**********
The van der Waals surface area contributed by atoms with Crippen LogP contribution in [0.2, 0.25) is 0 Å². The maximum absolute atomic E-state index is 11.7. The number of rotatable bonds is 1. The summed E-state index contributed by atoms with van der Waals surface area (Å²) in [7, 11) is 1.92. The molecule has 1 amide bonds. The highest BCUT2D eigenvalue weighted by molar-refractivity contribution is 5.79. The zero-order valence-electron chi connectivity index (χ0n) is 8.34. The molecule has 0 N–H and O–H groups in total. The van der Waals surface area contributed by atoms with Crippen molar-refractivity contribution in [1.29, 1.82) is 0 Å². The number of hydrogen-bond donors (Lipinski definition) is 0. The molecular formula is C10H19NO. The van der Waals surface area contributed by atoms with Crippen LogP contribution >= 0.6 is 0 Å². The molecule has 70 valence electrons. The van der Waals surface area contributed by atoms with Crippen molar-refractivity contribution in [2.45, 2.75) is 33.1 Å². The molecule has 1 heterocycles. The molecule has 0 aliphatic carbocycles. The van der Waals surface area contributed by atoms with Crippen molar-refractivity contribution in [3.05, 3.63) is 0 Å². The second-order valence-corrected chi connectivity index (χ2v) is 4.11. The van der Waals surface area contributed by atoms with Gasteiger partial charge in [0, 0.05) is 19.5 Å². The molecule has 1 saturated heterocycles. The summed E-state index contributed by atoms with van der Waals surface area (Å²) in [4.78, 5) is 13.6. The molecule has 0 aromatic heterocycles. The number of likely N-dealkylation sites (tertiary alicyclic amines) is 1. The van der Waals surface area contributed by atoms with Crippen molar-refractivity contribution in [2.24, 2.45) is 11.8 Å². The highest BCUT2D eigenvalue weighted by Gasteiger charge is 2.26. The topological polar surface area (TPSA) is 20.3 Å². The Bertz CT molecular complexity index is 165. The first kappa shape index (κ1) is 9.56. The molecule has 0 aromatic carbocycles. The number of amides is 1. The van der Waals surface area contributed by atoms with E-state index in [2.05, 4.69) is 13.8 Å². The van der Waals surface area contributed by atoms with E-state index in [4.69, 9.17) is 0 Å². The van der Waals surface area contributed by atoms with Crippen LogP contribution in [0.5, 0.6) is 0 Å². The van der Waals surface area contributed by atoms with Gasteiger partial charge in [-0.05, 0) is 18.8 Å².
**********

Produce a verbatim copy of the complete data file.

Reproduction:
The van der Waals surface area contributed by atoms with Crippen LogP contribution in [0.2, 0.25) is 0 Å². The maximum absolute atomic E-state index is 11.7. The number of rotatable bonds is 1. The summed E-state index contributed by atoms with van der Waals surface area (Å²) in [7, 11) is 1.92. The molecule has 1 amide bonds. The highest BCUT2D eigenvalue weighted by molar-refractivity contribution is 5.79. The zero-order valence-electron chi connectivity index (χ0n) is 8.34. The molecule has 0 N–H and O–H groups in total. The van der Waals surface area contributed by atoms with Crippen molar-refractivity contribution in [1.29, 1.82) is 0 Å². The number of hydrogen-bond donors (Lipinski definition) is 0. The molecular formula is C10H19NO. The van der Waals surface area contributed by atoms with Crippen LogP contribution >= 0.6 is 0 Å². The molecule has 70 valence electrons. The van der Waals surface area contributed by atoms with Crippen molar-refractivity contribution in [2.45, 2.75) is 33.1 Å². The molecule has 1 heterocycles. The molecule has 0 aliphatic carbocycles. The van der Waals surface area contributed by atoms with Crippen molar-refractivity contribution in [3.05, 3.63) is 0 Å². The second-order valence-corrected chi connectivity index (χ2v) is 4.11. The van der Waals surface area contributed by atoms with Gasteiger partial charge in [0, 0.05) is 19.5 Å². The molecule has 1 saturated heterocycles. The summed E-state index contributed by atoms with van der Waals surface area (Å²) in [4.78, 5) is 13.6. The molecule has 0 aromatic heterocycles. The number of likely N-dealkylation sites (tertiary alicyclic amines) is 1. The van der Waals surface area contributed by atoms with Crippen molar-refractivity contribution in [2.24, 2.45) is 11.8 Å². The highest BCUT2D eigenvalue weighted by Gasteiger charge is 2.26. The topological polar surface area (TPSA) is 20.3 Å². The Bertz CT molecular complexity index is 165. The first kappa shape index (κ1) is 9.56. The molecule has 0 aromatic carbocycles. The number of amides is 1. The van der Waals surface area contributed by atoms with E-state index in [2.05, 4.69) is 13.8 Å². The van der Waals surface area contributed by atoms with E-state index in [4.69, 9.17) is 0 Å². The van der Waals surface area contributed by atoms with Crippen LogP contribution in [0.5, 0.6) is 0 Å². The van der Waals surface area contributed by atoms with Gasteiger partial charge in [-0.05, 0) is 18.8 Å².